Drones, also called unmanned aerial vehicles (UAVs), have no human pilot onboard, and instead are either controlled by a person on the ground or autonomously via a computer program. These stealth craft are becoming increasingly popular, not just for war and military purposes, but also for everything from wildlife and atmospheric research to disaster relief and sports photography. Drones are becoming the eyes and ears of scientists by surveying the ground for archaeological sites, signs of illegal hunting and crop damage, and even zipping inside hurricanes to study the wild storms. You can even rent a personal drone to soar above the horizon and snap a photo or video.
Via: CBS News
Drones Over America Morley Safer is the correspondent
Will The skies of the future be filled with bussing drones?
Morley Safer: The issue that really comes to mind is the issue of privacy. I mean, these machines are all Peeping Toms.
Missy Cummings: All sensors are Peeping Toms. And so anything that you have that’s electronic is a Peeping Tom. I would say probably your greatest privacy invasion is your cell phone, if not your Facebook account. Yes, there are potentially flying cameras everywhere, except that in many cities there are cameras everywhere. (source)
In a robot lab at TEDGlobal, Raffaello D’Andrea demos his flying quadcopters: robots that think like athletes, solving physical problems with algorithms that help them learn. In a series of nifty demos, D’Andrea show drones that play catch, balance and make decisions together — and watch out for an I-want-this-now demo of Kinect-controlled quads.
Roboticist Raffaello D’Andrea explores the possibilities of autonomous technology by collaborating with artists, architects and engineers.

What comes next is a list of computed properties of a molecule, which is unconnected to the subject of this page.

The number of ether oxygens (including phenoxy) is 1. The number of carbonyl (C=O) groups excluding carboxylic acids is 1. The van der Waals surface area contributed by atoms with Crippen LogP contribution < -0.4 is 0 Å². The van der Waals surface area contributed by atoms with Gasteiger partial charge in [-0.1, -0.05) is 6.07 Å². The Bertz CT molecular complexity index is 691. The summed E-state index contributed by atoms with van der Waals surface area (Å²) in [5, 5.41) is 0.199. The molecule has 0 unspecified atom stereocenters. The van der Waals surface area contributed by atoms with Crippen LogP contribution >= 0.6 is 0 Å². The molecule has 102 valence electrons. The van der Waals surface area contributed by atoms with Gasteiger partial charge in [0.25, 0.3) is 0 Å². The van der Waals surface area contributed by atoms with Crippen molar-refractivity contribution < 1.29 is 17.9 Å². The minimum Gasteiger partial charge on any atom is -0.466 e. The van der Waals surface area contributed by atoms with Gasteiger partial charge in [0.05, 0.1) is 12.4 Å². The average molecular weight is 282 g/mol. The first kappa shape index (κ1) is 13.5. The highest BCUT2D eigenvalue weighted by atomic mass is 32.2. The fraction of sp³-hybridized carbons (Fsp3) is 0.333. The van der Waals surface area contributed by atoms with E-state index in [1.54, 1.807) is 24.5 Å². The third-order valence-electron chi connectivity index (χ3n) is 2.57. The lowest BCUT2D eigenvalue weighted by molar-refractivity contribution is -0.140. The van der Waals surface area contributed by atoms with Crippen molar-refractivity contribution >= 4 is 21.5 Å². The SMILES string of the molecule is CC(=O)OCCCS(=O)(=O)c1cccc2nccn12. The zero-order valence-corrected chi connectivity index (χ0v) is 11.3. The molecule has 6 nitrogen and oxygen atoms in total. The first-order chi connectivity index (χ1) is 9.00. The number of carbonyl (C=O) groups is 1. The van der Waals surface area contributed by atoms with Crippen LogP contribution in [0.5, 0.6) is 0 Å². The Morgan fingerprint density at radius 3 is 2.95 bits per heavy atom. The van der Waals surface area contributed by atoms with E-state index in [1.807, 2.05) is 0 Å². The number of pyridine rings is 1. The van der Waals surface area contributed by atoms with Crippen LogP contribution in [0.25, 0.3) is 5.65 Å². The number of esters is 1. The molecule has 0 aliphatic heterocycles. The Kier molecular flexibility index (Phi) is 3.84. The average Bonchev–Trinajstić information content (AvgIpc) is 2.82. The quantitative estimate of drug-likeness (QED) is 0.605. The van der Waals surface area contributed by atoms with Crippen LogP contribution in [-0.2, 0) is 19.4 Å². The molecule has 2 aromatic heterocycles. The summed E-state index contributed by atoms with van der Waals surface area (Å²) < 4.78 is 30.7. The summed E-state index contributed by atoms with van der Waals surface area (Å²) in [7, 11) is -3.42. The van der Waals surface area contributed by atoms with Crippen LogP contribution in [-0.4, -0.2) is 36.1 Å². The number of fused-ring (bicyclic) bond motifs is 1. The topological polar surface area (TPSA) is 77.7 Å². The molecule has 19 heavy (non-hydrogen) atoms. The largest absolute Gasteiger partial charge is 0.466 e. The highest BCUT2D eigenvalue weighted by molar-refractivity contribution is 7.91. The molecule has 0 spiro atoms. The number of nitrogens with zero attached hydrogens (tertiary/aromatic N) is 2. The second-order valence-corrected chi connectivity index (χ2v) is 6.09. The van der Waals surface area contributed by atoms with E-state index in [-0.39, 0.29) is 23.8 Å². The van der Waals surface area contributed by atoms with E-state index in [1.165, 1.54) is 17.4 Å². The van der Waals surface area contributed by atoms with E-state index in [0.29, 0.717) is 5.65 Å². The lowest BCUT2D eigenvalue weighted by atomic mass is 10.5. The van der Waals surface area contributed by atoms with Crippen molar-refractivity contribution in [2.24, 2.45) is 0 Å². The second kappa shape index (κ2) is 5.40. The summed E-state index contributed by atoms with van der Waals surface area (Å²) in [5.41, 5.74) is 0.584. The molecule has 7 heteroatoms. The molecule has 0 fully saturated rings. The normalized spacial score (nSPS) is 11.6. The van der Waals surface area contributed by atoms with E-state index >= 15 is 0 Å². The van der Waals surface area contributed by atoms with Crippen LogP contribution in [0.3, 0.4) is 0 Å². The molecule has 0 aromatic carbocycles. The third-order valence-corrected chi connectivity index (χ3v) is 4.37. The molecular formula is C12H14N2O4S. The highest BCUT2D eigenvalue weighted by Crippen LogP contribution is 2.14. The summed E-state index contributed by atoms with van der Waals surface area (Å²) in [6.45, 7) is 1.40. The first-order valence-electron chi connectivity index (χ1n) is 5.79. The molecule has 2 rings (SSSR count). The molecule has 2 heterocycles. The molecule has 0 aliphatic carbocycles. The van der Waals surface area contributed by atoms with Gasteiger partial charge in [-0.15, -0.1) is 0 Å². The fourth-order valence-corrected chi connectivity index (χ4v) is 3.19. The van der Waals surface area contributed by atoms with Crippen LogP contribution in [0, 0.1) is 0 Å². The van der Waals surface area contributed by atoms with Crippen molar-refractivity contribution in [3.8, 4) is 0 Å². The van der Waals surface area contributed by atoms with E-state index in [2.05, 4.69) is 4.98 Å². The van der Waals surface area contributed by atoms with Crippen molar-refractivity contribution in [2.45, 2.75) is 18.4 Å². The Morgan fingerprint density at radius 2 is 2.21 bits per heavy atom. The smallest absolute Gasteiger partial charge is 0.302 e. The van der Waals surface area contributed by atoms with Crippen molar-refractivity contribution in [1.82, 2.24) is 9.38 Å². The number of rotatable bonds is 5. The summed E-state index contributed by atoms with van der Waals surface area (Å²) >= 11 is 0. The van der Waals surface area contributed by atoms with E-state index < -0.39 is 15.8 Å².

Raffaello D’Andrea quote:
“My work is focused on the creation of systems that leverage technological innovations, scientific principles, advanced mathematics, algorithms, and the art of design in unprecedented ways, with an emphasis on advanced motion control.
By their very nature, these creations require a team to realize. Many are enabled by the research I conduct with my graduate students. Many are also the fruit of collaborations with architects, entrepreneurs, and artists.
My hope is that these creations inspire us to rethink what role technology should have in shaping our future.”
Website: Raffaello D’Andrea – Dynamic Works
The ‘Black Hornet’ is a small drone that weighs just over half an ounce. Small enough to fit in a soldiers pocket and as easy to operate as a radio, this little spy camera can fly for about 20 minutes. Up close it looks like a tiny helicopter, in the air it might look like a dragonfly. At about 30 ft it is almost invisible.
Using GPS technology the ‘Black Hornet’ can find a target and return home.
Unveiled to the public just recently, ‘Black Hornets’ are currently in use by British forces.
LiveScience: Palm-Size Drones Buzz Over Battlefield